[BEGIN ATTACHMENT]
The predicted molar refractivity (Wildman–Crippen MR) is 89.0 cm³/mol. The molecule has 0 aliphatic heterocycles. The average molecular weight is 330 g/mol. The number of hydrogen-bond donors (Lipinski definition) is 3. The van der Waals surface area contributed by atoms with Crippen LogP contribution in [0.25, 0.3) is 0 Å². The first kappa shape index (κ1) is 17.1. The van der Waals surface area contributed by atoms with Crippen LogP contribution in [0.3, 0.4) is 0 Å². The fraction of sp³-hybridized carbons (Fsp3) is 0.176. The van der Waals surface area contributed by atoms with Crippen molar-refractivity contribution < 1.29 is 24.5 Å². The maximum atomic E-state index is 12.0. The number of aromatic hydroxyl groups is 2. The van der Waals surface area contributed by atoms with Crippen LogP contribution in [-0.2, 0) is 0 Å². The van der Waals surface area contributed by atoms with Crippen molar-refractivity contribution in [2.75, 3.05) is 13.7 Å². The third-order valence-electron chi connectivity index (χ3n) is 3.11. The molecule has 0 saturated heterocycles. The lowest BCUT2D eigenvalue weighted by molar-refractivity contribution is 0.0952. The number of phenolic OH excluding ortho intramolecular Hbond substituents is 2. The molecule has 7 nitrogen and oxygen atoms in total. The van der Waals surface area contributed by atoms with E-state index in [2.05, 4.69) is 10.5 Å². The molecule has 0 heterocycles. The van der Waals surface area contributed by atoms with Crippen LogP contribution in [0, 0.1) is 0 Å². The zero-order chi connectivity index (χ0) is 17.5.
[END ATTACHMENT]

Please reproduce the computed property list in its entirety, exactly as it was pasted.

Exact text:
The predicted molar refractivity (Wildman–Crippen MR) is 89.0 cm³/mol. The molecule has 0 aliphatic heterocycles. The average molecular weight is 330 g/mol. The number of hydrogen-bond donors (Lipinski definition) is 3. The van der Waals surface area contributed by atoms with Crippen LogP contribution in [0.25, 0.3) is 0 Å². The first kappa shape index (κ1) is 17.1. The van der Waals surface area contributed by atoms with Crippen LogP contribution in [0.3, 0.4) is 0 Å². The fraction of sp³-hybridized carbons (Fsp3) is 0.176. The van der Waals surface area contributed by atoms with Crippen molar-refractivity contribution < 1.29 is 24.5 Å². The maximum atomic E-state index is 12.0. The number of aromatic hydroxyl groups is 2. The van der Waals surface area contributed by atoms with Crippen LogP contribution in [-0.2, 0) is 0 Å². The van der Waals surface area contributed by atoms with Crippen molar-refractivity contribution in [2.75, 3.05) is 13.7 Å². The third-order valence-electron chi connectivity index (χ3n) is 3.11. The molecule has 0 saturated heterocycles. The lowest BCUT2D eigenvalue weighted by molar-refractivity contribution is 0.0952. The number of phenolic OH excluding ortho intramolecular Hbond substituents is 2. The molecule has 7 nitrogen and oxygen atoms in total. The van der Waals surface area contributed by atoms with E-state index in [2.05, 4.69) is 10.5 Å². The molecule has 0 heterocycles. The van der Waals surface area contributed by atoms with Crippen LogP contribution in [0, 0.1) is 0 Å². The zero-order chi connectivity index (χ0) is 17.5.